Andualem Alebachew, labour unit senior manager at the park, agrees that the low wages are cause for a lot of grievances, because the cost of living is constantly rising in the city.

“The complaints the workers express are legitimate, so we are working with the companies to come up with solutions,” said Andualem.

In response to strikes for better pay that all the companies in the park agreed to implement a performance-based incentive system, providing transportation and food in cash or in-kind and giving attendance bonuses for those who are not absent during working days.

Every employee at the park thus gets 460 Br in allowances and a 200 Br bonus if they manage to work every working day of the month. A performance-based bonus is also given to a team of workers who work together in a single line.

They work in a sequence to produce a single type of product, and their performance is measured based on their output compared to the target set by the company. A team that performs at least 40pc or more is given bonuses starting at 20 Br a day.

“As their performance grows, so does the additional money they earn, which happens through time as they gain experience,” says Madusha Fernando, HR & administration manager at Indochine Apparel Plc.

Company managers like Madusha argue that the efficiency of workers in Ethiopia is below that of other countries mentioned in the STERN Centre report.

Countries such as China, Sri Lanka and Bangladesh have been in the industry for more than three decades and boast some of the highest manufacturing efficiencies in the world, according to these managers.

Lower education levels, relatively cheaper cost of living in the country, higher logistics costs and weak infrastructure are also used to justify the low wages.


“The percentage of workers who are absent is now around 15pc compared to one percent at our factory in Sri Lanka,” says Madusha. “How are we expected to pay comparable wages when their productivity is not comparable?”

Lacking a skilled workforce, adequate infrastructure and foreign currency for the import of manufacturing raw materials, countries such as Ethiopia have been trying to attract investors through incentives such as abundant cheap labour.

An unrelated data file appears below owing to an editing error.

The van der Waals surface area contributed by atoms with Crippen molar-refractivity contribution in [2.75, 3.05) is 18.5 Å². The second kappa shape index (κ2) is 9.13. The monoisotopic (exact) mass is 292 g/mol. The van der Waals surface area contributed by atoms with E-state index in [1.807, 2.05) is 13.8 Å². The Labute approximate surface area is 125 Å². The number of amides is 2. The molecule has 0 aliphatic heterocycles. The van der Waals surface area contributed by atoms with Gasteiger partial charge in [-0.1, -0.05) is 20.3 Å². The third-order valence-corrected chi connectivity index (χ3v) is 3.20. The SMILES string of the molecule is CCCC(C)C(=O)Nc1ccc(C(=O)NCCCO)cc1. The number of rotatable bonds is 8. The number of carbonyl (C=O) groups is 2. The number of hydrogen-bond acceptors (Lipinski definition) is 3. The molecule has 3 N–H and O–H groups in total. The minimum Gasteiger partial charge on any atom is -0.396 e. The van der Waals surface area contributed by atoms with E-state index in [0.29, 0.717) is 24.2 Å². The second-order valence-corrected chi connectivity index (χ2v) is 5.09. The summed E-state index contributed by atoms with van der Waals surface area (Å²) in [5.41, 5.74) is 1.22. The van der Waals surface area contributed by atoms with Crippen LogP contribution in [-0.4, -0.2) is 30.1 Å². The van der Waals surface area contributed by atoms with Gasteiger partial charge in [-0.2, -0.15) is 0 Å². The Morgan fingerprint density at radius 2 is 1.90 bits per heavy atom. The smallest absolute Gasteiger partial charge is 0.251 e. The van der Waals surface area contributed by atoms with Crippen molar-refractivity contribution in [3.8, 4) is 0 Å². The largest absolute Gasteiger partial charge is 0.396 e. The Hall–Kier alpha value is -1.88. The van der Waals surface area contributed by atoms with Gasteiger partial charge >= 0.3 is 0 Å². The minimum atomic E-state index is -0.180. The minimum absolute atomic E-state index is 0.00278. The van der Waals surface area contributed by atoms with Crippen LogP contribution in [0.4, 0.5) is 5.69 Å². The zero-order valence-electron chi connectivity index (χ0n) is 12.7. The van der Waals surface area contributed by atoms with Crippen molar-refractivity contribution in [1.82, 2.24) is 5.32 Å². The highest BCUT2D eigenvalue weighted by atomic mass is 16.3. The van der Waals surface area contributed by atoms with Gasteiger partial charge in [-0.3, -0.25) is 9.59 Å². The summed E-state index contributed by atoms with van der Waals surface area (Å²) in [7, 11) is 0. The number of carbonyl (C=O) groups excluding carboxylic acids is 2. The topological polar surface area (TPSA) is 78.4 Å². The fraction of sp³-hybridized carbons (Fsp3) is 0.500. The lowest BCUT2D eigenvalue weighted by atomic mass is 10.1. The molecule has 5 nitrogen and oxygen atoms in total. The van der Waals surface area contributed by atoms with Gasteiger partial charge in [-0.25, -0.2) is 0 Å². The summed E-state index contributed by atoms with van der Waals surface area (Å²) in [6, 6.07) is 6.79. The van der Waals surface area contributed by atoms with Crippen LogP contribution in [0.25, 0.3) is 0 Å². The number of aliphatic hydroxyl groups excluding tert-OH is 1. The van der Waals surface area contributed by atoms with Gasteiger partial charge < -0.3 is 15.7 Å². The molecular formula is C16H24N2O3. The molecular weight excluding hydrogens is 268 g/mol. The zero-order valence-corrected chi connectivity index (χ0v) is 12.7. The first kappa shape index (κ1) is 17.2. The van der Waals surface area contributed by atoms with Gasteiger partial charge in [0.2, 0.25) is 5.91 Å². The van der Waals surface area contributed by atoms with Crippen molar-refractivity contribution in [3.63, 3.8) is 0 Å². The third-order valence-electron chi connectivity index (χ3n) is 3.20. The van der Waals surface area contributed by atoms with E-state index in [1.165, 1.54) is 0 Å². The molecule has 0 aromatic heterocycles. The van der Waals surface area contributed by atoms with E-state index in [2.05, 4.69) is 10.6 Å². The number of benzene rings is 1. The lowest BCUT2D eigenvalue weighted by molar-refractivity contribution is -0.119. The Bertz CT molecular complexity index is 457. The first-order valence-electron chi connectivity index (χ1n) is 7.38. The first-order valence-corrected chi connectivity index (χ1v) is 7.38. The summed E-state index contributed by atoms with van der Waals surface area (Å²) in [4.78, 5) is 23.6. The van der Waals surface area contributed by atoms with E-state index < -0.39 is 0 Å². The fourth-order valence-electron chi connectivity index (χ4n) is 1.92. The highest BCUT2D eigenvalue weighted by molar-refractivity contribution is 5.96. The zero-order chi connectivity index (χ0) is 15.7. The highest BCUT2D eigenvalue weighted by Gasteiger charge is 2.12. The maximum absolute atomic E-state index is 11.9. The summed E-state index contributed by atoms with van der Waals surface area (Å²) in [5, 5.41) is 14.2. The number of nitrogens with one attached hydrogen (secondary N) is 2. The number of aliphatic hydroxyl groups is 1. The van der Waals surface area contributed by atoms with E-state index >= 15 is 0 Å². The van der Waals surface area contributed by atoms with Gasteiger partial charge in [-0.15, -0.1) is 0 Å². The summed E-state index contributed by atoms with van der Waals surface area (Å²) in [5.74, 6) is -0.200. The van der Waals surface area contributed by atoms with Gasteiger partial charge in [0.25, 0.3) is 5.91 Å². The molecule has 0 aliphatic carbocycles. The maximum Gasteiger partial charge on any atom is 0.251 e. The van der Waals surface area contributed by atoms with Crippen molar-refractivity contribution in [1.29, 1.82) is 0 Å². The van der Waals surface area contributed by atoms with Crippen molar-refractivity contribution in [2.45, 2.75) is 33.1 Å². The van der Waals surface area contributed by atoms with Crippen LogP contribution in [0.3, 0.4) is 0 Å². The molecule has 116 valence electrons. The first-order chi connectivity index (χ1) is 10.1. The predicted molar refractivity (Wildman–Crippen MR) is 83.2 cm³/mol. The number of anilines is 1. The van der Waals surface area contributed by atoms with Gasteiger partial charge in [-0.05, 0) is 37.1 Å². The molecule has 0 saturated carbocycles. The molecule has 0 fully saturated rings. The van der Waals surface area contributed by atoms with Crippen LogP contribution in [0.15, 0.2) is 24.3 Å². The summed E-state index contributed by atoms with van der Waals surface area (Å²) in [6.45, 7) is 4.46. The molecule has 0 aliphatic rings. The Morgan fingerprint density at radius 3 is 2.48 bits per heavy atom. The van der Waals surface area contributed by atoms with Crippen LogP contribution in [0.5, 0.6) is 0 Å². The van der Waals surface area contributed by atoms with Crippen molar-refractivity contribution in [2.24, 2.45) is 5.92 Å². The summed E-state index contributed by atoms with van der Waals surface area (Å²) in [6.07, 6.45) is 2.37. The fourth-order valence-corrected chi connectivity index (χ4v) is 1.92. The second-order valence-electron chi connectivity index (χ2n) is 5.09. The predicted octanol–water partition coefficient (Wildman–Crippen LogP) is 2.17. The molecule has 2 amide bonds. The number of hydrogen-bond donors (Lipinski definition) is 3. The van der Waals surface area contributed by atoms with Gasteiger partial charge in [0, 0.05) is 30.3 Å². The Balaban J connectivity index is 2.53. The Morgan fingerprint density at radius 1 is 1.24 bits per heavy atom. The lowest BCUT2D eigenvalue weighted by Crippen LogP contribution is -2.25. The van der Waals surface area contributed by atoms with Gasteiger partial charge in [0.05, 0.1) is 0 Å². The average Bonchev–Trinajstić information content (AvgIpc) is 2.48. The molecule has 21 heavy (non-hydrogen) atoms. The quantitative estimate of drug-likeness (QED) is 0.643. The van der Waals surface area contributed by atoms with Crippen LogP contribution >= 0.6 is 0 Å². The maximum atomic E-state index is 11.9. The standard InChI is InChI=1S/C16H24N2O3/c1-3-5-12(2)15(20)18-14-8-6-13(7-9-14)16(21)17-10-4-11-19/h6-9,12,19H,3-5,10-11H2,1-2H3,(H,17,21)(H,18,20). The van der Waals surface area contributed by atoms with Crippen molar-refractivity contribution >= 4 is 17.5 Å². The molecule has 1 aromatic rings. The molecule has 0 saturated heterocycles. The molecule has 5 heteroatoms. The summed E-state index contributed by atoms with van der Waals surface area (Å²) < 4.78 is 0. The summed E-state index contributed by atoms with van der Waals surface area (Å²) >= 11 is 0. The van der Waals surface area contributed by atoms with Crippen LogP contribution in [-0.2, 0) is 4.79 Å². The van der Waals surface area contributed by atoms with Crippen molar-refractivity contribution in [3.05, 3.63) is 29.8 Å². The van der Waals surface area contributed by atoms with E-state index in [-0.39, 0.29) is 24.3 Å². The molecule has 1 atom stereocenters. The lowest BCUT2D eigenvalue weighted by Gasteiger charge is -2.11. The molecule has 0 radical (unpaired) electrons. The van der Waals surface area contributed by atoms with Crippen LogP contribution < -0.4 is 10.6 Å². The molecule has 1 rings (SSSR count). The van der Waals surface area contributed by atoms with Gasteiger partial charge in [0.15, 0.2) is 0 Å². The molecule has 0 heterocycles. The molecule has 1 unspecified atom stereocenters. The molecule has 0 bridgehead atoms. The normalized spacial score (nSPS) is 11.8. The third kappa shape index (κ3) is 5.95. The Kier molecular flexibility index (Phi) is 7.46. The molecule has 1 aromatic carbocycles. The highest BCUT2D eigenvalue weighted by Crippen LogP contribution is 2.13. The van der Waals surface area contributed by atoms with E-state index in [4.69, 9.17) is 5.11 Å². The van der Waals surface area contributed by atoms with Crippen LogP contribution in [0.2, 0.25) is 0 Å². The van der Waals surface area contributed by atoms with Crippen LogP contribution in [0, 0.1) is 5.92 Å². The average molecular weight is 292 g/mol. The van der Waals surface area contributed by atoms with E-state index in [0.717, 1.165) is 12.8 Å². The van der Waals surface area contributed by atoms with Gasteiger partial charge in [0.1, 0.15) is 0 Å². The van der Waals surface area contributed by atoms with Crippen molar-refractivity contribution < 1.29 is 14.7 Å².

“Historically, the garment industry has been constantly moving to countries with lower costs,” said Abebe Abebayehu, head of the Ethiopian Investment Commission. “In the past decades, South East Asian countries dominated the industry, because they had cheap and abundant labour forces. But as the labour costs in these countries grew, investors are now looking for new investment destinations.”

But the Commissioner admits that Ethiopia has to find a balance between attracting investors and protecting its citizens from unfair working conditions and by setting a minimum wage. On Africa News, a news wire, countered that the report does not take into account the other benefits offered by the companies.

The Ethiopian government has admitted that the worker’s pay is low and needs to be improved. The Ministry of Labor & Social Affairs is currently amending the labour proclamation, and sources close to the case say that it will include setting a national minimum wage.

“The government has been working on finding ways to strike that balance by doing research on the working conditions of the workers and holding discussions with both employees and employers,” said Ergoge Tesfaye (PhD), minister of Labour & Social Affairs.

The government needs to train these workers from the rural parts of the country to participate in mechanised factories, suggests Atlaw Alemu (PhD), a lecturer at Addis Abeba University’s Faculty of Business & Economics.

“The fact that we are bringing farm workers directly into factory settings without briefing them on how to conduct themselves in a work environment or without giving them any technical training will no doubt reduce productivity,” says Atlaw. “That way, the country can ensure better productivity and wages.”

Meanwhile, Tizita hopes for a better salary scale, while unemployed youth like Dawit hope they can get past the gates of the Park to get hired for jobs that, as government authorities readily admit, pay very low.



PUBLISHED ON May 25,2019 [ VOL 20 , NO 995]